A journey in finding new meaning, written by Donna Chang, CEO
Every time I open up one of our stem cell banking brochures, I see this picture of my family. People will often ask, where is this? What’s the occasion?… I was encouraged by our team to write about this particular day and in doing so, I found new meaning, which in turn, made the work that we do all the more significant.
After 24 hours of labor, delivering two babies into this world, I was caught in the daze that many new moms describe as “running on autopilot.” The postpartum haze of hormones, sleep deprivation, and physical challenges can make the simplest day-to-day tasks feel insurmountable. So you can imagine my reaction when my parents came to me during these extra sensitive first months and said “Hey! Let’s plan their first birthday in Korea!!!” (The extra exclamation marks cannot begin to do justice to their level of enthusiasm). My thoughts? Ummmmmm, how about we focus on how I can tandem feed these guys without dropping one?!
Doljanchi (돌잔치) is made up of two words. Dol (돌) is one year and Janchi (잔치) is a celebration often involving food (lots and lots of food). It wouldn’t surprise me if Korean grandmas were the original inspiration behind all-you-can-eat buffets.
Like weddings, Doljanchis come with different sized budgets and style choices, but they always have one thing in common: it’s a huge celebration. This Korean tradition dates back to the 18th century when infant mortality was far too common. Although it’s difficult to find precise infant mortality rates in Korea for this time period, the life of royalty was very well documented. We can only assume that if royal babies were dying at the rate observed, a far worse fate existed for commoners outside of the palace. Because of this, an infant making it to their first birthday was seen as a major achievement and cause for celebration.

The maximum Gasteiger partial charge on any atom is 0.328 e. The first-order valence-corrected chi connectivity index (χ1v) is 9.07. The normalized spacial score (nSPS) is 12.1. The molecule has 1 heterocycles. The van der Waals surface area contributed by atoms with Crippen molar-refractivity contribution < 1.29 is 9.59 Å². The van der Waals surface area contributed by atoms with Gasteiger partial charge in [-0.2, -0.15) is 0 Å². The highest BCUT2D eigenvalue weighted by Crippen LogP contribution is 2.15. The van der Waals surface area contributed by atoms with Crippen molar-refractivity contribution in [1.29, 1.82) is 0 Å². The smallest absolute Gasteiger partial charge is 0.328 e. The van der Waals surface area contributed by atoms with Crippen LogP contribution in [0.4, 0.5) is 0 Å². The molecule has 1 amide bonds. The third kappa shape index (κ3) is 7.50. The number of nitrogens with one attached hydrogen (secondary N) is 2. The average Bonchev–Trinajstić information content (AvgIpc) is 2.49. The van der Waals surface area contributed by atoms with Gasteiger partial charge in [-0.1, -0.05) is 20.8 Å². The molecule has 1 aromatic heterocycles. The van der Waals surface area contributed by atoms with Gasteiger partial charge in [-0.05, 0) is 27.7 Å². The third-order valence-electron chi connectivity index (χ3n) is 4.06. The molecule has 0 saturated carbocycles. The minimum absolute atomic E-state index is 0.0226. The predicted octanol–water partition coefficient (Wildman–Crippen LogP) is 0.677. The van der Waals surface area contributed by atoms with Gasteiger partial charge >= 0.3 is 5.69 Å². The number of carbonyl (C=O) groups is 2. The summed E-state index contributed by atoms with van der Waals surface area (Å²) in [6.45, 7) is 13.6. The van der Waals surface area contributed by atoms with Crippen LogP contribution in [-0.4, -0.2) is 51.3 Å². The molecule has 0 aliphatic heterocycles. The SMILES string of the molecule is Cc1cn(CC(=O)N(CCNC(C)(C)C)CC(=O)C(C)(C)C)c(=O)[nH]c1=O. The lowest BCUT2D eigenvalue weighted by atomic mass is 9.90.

Today, South Korea is a thriving nation and one of the leaders in modern medicine. Infant mortality currently stands at 1.9 deaths per 1000 live births (Source: UN World Population Prospects). If infant mortality is now almost non-existent, why do we continue celebrating the one year milestone with extravagant celebrations? Why not adapt to the sweet-sixteens, bar/bat mitzvahs, or quinceaneras that other cultures use to celebrate a coming of age?
If we could answer that question, we might also be able to explain how we were convinced to take two, nearly one-year-olds on an 18-hour journey across the globe. While it is tempting to blame such a seemingly crazy decision on new-parent fatigue, the more likely truth is that mothers can be very convincing! On the plane I found myself wondering, “ Why? Why are we doing this? This is nuts. For a one year birthday? They don’t even have friends at this age! This is crazy.” Nevertheless, we were persuaded, we did go to Korea, and I am grateful every day that we did so.
The Big Day
Upon arrival in Korea to celebrate Sam and Grace and after a professional photo shoot and several wardrobe changes (for the kids), we were off to the main event. My parents planned the entire event with the help of professional Doljanchi event planners (yes, that’s really a thing!). Here are a few photos of the truly magnificent day: